Watch this space

Last year I watched a lot of space launches. Space is interesting now because more rockets are going up as the price to launch comes down. There is a launch almost every week. More launches means more satellites, more people, and more stations in orbit, which is fun.. and since you have the internet you can watch!

Elon Musk’s SpaceX reached a massive milestone a year ago in landing an orbital rocket for the first time. Every rocket until now has been thrown away after launch. That makes it really expensive. Imagine if you threw out your bike or car or bus every time you used it – you wouldn’t go far would you? Apart from the cost, it would also mean you can’t get back.

SpaceX have already landed 6 rockets, and plan to start re-flying them from next month. Sometimes they land them on a ship in the ocean and sometimes they can land back at the launch site. They also want to start flying the Falcon 9 Heavy mid year, which is essentially 3 of their current rockets strapped together (and would mean an impressive 3 landings per launch). Aside from their technical audacity SpaceX also have the best quality webcasts.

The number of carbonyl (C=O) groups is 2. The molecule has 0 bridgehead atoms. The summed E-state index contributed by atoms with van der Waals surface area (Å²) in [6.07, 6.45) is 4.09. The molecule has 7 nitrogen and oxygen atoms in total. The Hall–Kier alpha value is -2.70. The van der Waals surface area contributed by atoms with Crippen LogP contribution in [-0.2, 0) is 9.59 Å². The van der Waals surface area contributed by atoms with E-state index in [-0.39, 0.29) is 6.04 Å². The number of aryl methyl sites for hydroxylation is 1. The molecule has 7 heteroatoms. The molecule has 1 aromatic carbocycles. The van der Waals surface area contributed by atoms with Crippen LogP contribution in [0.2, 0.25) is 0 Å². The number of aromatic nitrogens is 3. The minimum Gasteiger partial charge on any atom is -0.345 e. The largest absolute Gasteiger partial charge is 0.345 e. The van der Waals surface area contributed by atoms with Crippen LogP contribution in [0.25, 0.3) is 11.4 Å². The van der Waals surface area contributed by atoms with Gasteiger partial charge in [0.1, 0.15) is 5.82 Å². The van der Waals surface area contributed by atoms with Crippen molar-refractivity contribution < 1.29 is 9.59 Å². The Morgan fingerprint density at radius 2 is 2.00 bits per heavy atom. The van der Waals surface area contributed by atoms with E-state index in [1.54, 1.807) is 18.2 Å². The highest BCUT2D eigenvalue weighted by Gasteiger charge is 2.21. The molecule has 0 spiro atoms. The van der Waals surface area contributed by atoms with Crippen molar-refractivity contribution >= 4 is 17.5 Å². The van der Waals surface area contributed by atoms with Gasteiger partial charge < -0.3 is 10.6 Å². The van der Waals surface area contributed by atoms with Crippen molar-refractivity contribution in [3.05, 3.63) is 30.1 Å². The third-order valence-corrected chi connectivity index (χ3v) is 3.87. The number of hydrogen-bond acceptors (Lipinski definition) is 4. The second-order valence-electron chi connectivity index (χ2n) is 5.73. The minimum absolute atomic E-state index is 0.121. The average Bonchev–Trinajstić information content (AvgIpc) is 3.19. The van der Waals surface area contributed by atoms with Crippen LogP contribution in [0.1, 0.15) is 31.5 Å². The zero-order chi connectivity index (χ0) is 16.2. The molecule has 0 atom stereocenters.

You can add the schedule of Worldwide Space Launches to your calendar (follow the link then push the +Calendar button at the bottom). Today you will see that you missed the January 5th launch of a Chinese Long March 3B with a communications satellite, and the January 9th Chinese Kuaizhou-1A rocket with several small observation satellites. Tomorrow morning is SpaceX’s Falcon 9 launch with 10 Iridium communications satellites, then later in the day Japan is launching SS-520 the smallest ever orbital rocket, with the TRICOM 1 earth observation satellite. Most calendar items have a webcast link so you can watch.

Photo at the top was taken by a robot on Mars late 2016 and shows Earth and its moon. You can see Antarctica, Australia, and Asia. Hopefully we have many more photos like this soon!

Will you be watching?

Ross Hill, reply, subscribe, seen by 4528